La Corda d’Oro is another manga series I studied for my own writing to help ensure I got the tone right. In this series, a young woman with zero magical talent is gifted a magic violin to participate in a prestigious competition held at her school. This competition, unsurprisingly, includes several handsome young men. This series wasn’t as fun as some of the others I studied, but I did still enjoy it enough that it was fun to reread it for my research. And I admit, I would love to be gifted with a magical instrument that allowed me to play beautifully without putting in the time and effort to practice 🙂 

La Corda

Also, fun fact, the pictures above don’t contain the complete series, since I got impatient over the whole thing not being completed and dropped the series for several years. When I picked it back up for my research, physical copies of the rest of the series were no longer available. Thankfully, I could buy the rest electronically, though it does drive me a little crazy that I have the series half in one format and half in another.

Some of the plot elements I wrote down for my La Corda d’Oro research ended up in The Genie Whisperer . . . though some are so general that I’m sure they really count as coming from there, lol.  

Plot Element: La Corda d’OroGenie Whisperer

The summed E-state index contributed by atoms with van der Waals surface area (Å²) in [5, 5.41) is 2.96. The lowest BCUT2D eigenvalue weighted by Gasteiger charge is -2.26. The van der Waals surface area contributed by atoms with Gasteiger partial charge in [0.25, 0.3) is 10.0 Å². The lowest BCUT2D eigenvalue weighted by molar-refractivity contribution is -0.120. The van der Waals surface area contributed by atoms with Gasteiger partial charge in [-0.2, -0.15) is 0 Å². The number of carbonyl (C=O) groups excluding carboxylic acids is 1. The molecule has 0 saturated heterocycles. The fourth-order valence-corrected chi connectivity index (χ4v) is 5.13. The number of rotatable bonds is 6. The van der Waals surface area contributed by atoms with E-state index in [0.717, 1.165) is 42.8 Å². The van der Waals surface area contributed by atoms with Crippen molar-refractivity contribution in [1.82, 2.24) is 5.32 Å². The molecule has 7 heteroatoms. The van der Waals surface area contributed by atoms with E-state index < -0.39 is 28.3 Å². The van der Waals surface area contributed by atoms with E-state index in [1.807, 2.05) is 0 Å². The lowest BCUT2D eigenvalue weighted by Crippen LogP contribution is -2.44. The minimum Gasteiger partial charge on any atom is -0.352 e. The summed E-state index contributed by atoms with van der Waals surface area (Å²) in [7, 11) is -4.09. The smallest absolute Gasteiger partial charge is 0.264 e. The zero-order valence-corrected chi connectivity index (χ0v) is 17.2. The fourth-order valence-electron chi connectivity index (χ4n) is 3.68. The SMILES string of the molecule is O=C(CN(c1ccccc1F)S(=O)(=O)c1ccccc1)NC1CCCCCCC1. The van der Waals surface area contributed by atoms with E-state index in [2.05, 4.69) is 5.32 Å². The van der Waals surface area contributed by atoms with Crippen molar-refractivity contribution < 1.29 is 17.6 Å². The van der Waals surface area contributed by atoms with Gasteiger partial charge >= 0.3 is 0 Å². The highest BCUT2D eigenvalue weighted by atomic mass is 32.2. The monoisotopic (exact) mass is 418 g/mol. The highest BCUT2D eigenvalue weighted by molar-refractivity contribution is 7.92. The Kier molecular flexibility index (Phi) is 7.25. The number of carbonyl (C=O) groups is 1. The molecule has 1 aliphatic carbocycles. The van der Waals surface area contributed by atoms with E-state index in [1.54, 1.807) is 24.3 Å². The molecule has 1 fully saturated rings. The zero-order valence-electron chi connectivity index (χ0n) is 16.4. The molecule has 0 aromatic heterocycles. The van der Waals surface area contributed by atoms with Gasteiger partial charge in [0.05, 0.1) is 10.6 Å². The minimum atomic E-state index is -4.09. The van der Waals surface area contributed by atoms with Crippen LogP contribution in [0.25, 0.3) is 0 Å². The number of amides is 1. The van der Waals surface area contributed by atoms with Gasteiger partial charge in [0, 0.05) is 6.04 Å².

Main character is the “chosen one”The main character is specifically chosen for the magic violin because she has no musical talent. The point was to show that anyone could develop a love of and talent for music. Ali, while not exactly chosen by anyone, is the only genie whisperer the genies have ever met, which means she’s potentially their only hope for freedom.
People are being changed in part because of the main character’s exampleSome of the competition participants have gotten so caught up in being the best or impressing others that they they’ve forgotten their love of music. The main character’s joy as she figures out her violin helps remind them of that.Ali’s genies, understandably, have a fair bit of trauma and distrust regarding humans, but the more time they spend with her, the more their feelings for her and trust in her changes. 
The guys start out not believing in the main character and want her to give up/go away. Some of the music participants have dedicated their lives to music and it’s apparent to them that the main character is simply not on their level, and they don’t consider her worthy competition. Of course, most of them change their opinion as they get to know her better. Some of the genies take to Ali very quickly while others . . . not so much. But it wouldn’t be fun if they all fell quickly! Gotta have some challenging ones in there. It makes it all the more satisfying when they do fall for her 😉 

One of the smaller things I took note of from La Corda d’Oro got applied to The Genie Whisperer in a way I just adore. My note was: the guy is ornery when asked to do something for the main character, saying she has nothing to do with him, then he shows up to help anyway, because he can’t help it. I incorporated this in book three when it’s Christmas and Tavor keeps telling the other genies not to worry over Ali’s depressed mood and the upcoming holiday . . . then he does more than anyone else to celebrate, decorating the house extensively and even getting Ali presents. 

I think the trope of a guy resisting helping the main character, and then being there for her anyway is a lot of fun, so expect to see more of that in future series from me!